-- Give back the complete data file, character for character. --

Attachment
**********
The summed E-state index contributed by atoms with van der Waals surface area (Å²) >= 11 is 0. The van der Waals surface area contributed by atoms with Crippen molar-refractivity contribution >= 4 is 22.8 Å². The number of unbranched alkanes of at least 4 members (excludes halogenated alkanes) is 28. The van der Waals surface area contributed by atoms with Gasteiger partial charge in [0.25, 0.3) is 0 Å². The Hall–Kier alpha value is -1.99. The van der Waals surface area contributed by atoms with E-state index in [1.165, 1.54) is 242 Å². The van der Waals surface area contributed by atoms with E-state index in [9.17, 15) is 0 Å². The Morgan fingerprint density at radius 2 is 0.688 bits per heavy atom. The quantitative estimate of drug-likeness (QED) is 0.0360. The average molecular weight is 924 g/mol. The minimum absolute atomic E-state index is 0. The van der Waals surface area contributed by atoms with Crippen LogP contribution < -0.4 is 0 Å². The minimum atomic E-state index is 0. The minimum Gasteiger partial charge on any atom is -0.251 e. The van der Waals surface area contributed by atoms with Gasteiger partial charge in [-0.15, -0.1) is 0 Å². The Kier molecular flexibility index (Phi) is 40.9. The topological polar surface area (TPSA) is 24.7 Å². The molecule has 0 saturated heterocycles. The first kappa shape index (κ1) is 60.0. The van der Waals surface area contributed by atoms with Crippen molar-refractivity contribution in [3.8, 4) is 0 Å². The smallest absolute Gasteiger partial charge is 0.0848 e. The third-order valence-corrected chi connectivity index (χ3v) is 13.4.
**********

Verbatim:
The summed E-state index contributed by atoms with van der Waals surface area (Å²) >= 11 is 0. The van der Waals surface area contributed by atoms with Crippen molar-refractivity contribution >= 4 is 22.8 Å². The number of unbranched alkanes of at least 4 members (excludes halogenated alkanes) is 28. The van der Waals surface area contributed by atoms with Gasteiger partial charge in [0.25, 0.3) is 0 Å². The Hall–Kier alpha value is -1.99. The van der Waals surface area contributed by atoms with E-state index in [1.165, 1.54) is 242 Å². The van der Waals surface area contributed by atoms with E-state index in [9.17, 15) is 0 Å². The Morgan fingerprint density at radius 2 is 0.688 bits per heavy atom. The quantitative estimate of drug-likeness (QED) is 0.0360. The average molecular weight is 924 g/mol. The minimum absolute atomic E-state index is 0. The van der Waals surface area contributed by atoms with Crippen LogP contribution < -0.4 is 0 Å². The minimum atomic E-state index is 0. The minimum Gasteiger partial charge on any atom is -0.251 e. The van der Waals surface area contributed by atoms with Gasteiger partial charge in [-0.15, -0.1) is 0 Å². The Kier molecular flexibility index (Phi) is 40.9. The topological polar surface area (TPSA) is 24.7 Å². The molecule has 0 saturated heterocycles. The first kappa shape index (κ1) is 60.0. The van der Waals surface area contributed by atoms with Crippen molar-refractivity contribution in [3.8, 4) is 0 Å². The smallest absolute Gasteiger partial charge is 0.0848 e. The third-order valence-corrected chi connectivity index (χ3v) is 13.4.